Screenwriters: Quentin Tarantino
Starring: Brad Pitt, Mélanie Laurent, Christoph Waltz, Eli Roth, Michael Fassbender, Diane Kruger, Til Scheiwger
Running time: 153 mins
A foray into war was inevitable for Quentin Tarantino with its twin virtues of extreme violence and locker-room banter fitting neatly with his trademark sensibility. Still, QT fans may be surprised by Inglourious Basterds, his long-gestating WWII caper which has been loosely described as The Dirty Dozen with a post-modern twist. In fact it bears little comparison to the 1967 classic, with the titular gang (led by Brad Pitt) almost reduced to a supporting role in the story of a Jewish girl (French thesp Mélanie Laurent) seeking revenge for the massacre of her family. It's more akin to Kill Bill except that those films were much bloodier and, in the end, more accomplished.
Just as Kill Bill: Vol. Two echoed Tarantino's love of spaghetti westerns, so does Inglorious Basterds, except that it's slightly jarring within the context of World War II. That said, the opening scene is perhaps the most effective of the film, raising anticipation to artistic heights. Tarantino doffs his hat to director Sergio Leone as a French peasant catches sight of a Nazi cavalcade on the horizon and hurries his daughters inside. The danger is emphasised in a dramatic cut to extreme close-up, picking up the sweat on his brow. Clearly the man has something to hide and, in the course of a perversely long-winded conversation with Colonel Hans Lander (Christoph Waltz espousing classic Tarantino patois in both German and English), it becomes apparent that this 'something' is a family of Jews beneath the floorboards.
In the ensuing hail of bullets, Shoshanna (the quietly expressive Laurent) is cast as the heroine, running over the hills covered in blood (à la Uma Thurman's ill-fated Bride). Meanwhile, in another chapter, the Inglourious Basterds - a band of Jewish American soldiers - are busy hacking up Nazis and scalping them Apache-style for terror purposes. Apart from a couple of wince-inducing moments, there isn't too much in-your-face violence. The emphasis is on the verbal rather than physical interactions and there's a cartoonish feel to the Basterds that's more Bash Street Kids than Dirty Dozen. As Lt. Raine, Pitt seems more conscious of it than anyone else, delivering lines with a permanent half-wink to the audience and an overly tuned Southern drawl. It grates on the ear at times along with the super-amplified incidental music.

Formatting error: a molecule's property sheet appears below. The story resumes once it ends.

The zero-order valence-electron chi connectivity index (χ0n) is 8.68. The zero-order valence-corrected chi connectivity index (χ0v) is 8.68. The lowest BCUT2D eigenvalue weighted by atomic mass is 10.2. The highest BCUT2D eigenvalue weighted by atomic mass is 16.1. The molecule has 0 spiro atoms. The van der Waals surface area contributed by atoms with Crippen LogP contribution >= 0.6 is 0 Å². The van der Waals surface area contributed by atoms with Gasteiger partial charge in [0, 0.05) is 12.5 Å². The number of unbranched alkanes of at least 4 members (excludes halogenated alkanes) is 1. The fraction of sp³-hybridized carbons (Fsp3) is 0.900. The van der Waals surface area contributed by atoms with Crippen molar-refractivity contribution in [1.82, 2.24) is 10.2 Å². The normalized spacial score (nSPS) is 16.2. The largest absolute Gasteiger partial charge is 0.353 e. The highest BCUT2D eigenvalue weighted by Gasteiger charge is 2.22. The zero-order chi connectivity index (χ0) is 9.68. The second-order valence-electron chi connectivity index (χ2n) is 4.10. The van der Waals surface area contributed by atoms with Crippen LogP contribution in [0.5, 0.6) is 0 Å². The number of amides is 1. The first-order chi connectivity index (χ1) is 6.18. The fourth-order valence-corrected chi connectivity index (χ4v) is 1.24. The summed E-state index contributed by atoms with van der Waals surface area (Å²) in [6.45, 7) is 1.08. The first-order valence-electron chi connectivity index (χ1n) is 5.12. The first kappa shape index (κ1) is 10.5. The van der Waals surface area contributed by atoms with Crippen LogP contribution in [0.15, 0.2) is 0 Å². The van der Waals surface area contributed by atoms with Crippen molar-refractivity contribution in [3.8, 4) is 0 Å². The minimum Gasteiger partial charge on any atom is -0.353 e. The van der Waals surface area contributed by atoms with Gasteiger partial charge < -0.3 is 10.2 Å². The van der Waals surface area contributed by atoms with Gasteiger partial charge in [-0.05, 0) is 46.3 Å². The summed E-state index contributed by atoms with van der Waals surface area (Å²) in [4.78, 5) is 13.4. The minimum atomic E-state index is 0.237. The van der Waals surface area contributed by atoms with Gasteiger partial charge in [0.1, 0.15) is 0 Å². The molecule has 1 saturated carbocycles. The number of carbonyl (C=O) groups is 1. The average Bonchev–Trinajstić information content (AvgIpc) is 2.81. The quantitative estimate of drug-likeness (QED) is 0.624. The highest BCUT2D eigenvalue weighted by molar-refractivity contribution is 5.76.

The storylines entwine two years later when Shoshanna agrees to host a premiere for a Nazi propaganda film at her own cinema. Unbeknownst to her, the Basterds prepare to crash the party and blow up Hitler, which threatens to derail her own revenge plot. To accommodate them all, Tarantino must completely rewrite history, but since the film wears its fairytale credentials on its sleeve, that's not a huge problem. In fact the endgame provides a great gothic spectacle. The more nagging discrepancy is in the violent mood swings between chapters; Tarantino going from the melodrama of a confrontation between Shoshanna and Lander to the downright spoofery of Mike Myers imitating a senior British officer 'what-what'. Because of all the joshing around, the tension of the opener is never matched, instead dissipating at vital moments and making long scenes feel too drawn out.
However, the weakness of the film is also its strength. Instead of thrilling us with OTT chases and explosions, Tarantino invites us to hang out and chill with a colourful array of characters. Given his flair for dialogue and taste for black humour, it's no hardship. Diane Kruger is on fine form as a Dietrich-type double agent and Michael Fassbender (Hunger) proves again why he's an actor to watch. He's one of the few who manages to walk the line between comedy and drama with expert balance. Another is German actor Christoph Waltz who relishes all of his carefully staged one-on-ones and easily upstages Pitt. And as Shoshanna, Laurent is memorable for lending a touch of soul amidst the cartoonish chaos of war. Basterds is not as the closing dialogue suggests, a masterpiece, but even an off-day Tarantino can still impose shock and awe.
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